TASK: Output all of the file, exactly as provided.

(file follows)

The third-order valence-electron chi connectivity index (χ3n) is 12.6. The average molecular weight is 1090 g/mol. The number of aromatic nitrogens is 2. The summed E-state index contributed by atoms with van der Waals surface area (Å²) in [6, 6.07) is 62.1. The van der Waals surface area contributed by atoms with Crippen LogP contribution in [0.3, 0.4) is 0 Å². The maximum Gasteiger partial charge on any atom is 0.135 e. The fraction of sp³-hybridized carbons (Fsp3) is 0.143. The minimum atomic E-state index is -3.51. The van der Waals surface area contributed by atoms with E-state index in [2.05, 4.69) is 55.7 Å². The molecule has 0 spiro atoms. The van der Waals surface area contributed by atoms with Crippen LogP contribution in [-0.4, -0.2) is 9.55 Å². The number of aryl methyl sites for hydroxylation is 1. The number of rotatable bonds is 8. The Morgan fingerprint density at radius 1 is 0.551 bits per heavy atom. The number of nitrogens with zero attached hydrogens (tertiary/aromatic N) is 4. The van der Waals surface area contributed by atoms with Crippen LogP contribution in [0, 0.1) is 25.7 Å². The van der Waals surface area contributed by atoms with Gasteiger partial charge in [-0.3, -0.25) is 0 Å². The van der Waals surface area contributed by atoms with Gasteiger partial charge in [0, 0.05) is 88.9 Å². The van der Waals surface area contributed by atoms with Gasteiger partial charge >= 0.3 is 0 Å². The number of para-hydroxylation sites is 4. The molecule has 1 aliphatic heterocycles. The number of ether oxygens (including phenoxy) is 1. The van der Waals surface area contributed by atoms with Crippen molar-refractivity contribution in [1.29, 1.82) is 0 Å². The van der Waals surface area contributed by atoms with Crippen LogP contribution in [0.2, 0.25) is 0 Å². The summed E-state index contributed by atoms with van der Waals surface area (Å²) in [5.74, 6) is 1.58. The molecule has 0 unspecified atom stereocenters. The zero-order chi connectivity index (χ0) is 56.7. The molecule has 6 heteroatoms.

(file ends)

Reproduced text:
The third-order valence-electron chi connectivity index (χ3n) is 12.6. The average molecular weight is 1090 g/mol. The number of aromatic nitrogens is 2. The summed E-state index contributed by atoms with van der Waals surface area (Å²) in [6, 6.07) is 62.1. The van der Waals surface area contributed by atoms with Crippen LogP contribution in [0.3, 0.4) is 0 Å². The maximum Gasteiger partial charge on any atom is 0.135 e. The fraction of sp³-hybridized carbons (Fsp3) is 0.143. The minimum atomic E-state index is -3.51. The van der Waals surface area contributed by atoms with E-state index in [2.05, 4.69) is 55.7 Å². The molecule has 0 spiro atoms. The van der Waals surface area contributed by atoms with Crippen LogP contribution in [-0.4, -0.2) is 9.55 Å². The number of aryl methyl sites for hydroxylation is 1. The number of rotatable bonds is 8. The Morgan fingerprint density at radius 1 is 0.551 bits per heavy atom. The number of nitrogens with zero attached hydrogens (tertiary/aromatic N) is 4. The van der Waals surface area contributed by atoms with Crippen LogP contribution in [0, 0.1) is 25.7 Å². The van der Waals surface area contributed by atoms with Gasteiger partial charge in [-0.3, -0.25) is 0 Å². The van der Waals surface area contributed by atoms with Gasteiger partial charge in [0, 0.05) is 88.9 Å². The van der Waals surface area contributed by atoms with Gasteiger partial charge >= 0.3 is 0 Å². The number of para-hydroxylation sites is 4. The molecule has 1 aliphatic heterocycles. The number of ether oxygens (including phenoxy) is 1. The van der Waals surface area contributed by atoms with Crippen molar-refractivity contribution in [1.29, 1.82) is 0 Å². The van der Waals surface area contributed by atoms with Crippen LogP contribution in [0.2, 0.25) is 0 Å². The summed E-state index contributed by atoms with van der Waals surface area (Å²) in [5.74, 6) is 1.58. The molecule has 0 unspecified atom stereocenters. The zero-order chi connectivity index (χ0) is 56.7. The molecule has 6 heteroatoms.